Q & A: Why Are the Entrances to Sacred Sites in Ireland so Uniquely Shaped?

A stile at the entrance of a an ancient Irish tomb that Tink discovered on her travels.

Tink sent along this photo to illustrate one of the unique entrances she noticed when visiting ancient sites in Ireland, but it's unique shape left her asking, "Why?" Photo of Dun Chaoin Burial Grounds in Dingle, County Kerry, by Tink Vasickanin.

My husband and I recently came back from our first trip to Ireland, and we’re wondering… Why do Irish Burial Grounds have a ‘V’ slot near the entrance way?  It was at practically every one that we went into.

— Tink Vasickanin via email

Those mysterious entrances have captured the curiosity of many visitors to Ireland. Tink admits to letting her imagination run a bit wild with thoughts of the shape preventing evil spirits from entering.

Truth is, the devil wasn’t the cloven hoofed creature the builders were trying to keep out. The slotted shape makes it easy for people to pass through or over but not livestock such as cows and sheep.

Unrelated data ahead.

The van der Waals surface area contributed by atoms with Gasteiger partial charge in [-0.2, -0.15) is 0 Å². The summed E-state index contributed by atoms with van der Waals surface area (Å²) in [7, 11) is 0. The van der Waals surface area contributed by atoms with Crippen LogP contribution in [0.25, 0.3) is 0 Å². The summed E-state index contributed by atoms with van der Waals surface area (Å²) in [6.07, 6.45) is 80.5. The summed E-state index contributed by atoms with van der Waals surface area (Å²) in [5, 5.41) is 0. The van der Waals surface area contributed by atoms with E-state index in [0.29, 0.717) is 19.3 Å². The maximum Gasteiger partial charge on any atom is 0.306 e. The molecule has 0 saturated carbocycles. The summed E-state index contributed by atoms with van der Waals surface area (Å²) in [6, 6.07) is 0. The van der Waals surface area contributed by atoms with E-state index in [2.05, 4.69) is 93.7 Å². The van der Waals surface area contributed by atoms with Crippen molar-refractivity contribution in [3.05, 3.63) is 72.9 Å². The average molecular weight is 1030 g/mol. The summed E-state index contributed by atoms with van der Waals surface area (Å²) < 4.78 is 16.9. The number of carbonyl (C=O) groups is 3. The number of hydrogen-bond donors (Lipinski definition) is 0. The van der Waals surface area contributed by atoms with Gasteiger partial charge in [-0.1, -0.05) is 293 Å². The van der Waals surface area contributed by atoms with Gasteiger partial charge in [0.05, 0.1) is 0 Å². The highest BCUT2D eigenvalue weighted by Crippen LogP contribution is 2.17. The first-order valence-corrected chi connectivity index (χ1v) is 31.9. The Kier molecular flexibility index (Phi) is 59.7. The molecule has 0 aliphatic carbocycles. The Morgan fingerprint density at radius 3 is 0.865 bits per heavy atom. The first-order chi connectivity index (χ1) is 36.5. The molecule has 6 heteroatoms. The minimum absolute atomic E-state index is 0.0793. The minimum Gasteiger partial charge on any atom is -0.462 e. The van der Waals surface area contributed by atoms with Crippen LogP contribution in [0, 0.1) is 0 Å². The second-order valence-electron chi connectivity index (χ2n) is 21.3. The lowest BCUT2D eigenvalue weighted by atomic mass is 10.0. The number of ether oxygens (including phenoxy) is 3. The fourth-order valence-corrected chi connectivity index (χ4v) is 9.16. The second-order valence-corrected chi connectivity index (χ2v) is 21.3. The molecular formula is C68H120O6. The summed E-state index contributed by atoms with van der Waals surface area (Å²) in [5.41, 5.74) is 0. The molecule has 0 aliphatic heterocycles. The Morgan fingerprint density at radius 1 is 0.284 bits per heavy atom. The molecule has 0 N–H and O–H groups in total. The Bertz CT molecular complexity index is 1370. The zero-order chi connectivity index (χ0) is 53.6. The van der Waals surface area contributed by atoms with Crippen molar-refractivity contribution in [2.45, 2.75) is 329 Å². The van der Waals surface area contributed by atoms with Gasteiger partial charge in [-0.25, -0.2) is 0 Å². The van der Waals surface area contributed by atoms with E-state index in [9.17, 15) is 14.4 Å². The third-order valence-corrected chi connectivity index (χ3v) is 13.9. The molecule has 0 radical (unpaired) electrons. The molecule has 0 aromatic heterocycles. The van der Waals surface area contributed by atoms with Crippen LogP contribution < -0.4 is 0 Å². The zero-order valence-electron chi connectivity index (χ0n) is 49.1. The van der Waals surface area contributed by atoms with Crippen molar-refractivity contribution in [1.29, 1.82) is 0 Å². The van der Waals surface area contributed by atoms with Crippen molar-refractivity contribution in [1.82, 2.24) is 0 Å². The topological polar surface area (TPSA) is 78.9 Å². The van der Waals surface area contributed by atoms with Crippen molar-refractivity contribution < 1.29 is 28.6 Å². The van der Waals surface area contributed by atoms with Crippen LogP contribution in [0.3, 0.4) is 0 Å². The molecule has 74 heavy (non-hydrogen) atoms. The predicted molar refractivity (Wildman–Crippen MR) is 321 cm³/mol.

Stile Styles

These entrances, called stiles (think turnstile), are generally recent additions and appear in several forms throughout Ireland.

We’ve collected several examples of stiles… there are a lot more varieties than shown here.

Stone Step Stile - Rock of Cashel, County Tipperary, by Bernard Goldbach

Wood Step Stile - Athassel Priory, County Tipperary, Ireland by Corey Taratuta

Swinging Gate Stile - Hill of Tara, County Meath, by Machss11

Ladder Stile - Glenmalore, County Wichlow by Kevin McLaughlin

Step Stile for travel in Ireland

Cantilevered Stile - Castlebar, County Mayo by Donna Burgess

Modern Stile - Ring of Beara, County Kerry, by Corey Taratuta

Slot Stile - Ventry, County Kerry, by Tink Vasickanin

Concrete Stile - Valencia Island, County Kerry (unconfirmed) by Kartherine Fissette

Concrete Stile - Valencia Island, County Kerry (unconfirmed) by Kartherine Fissette

Fence Stile - Kerry Way, County Kerry by zahaadoom

Author: Corey

Share This Post On

Submit a Comment

Your email address will not be published. Required fields are marked *

Subscribe To Our Newsletter

The Irish Fireside E-Newsletter features articles and links relating to Irish travel, storytelling, and culture.

* indicates required

You have Successfully Subscribed!

Pin It on Pinterest

Share This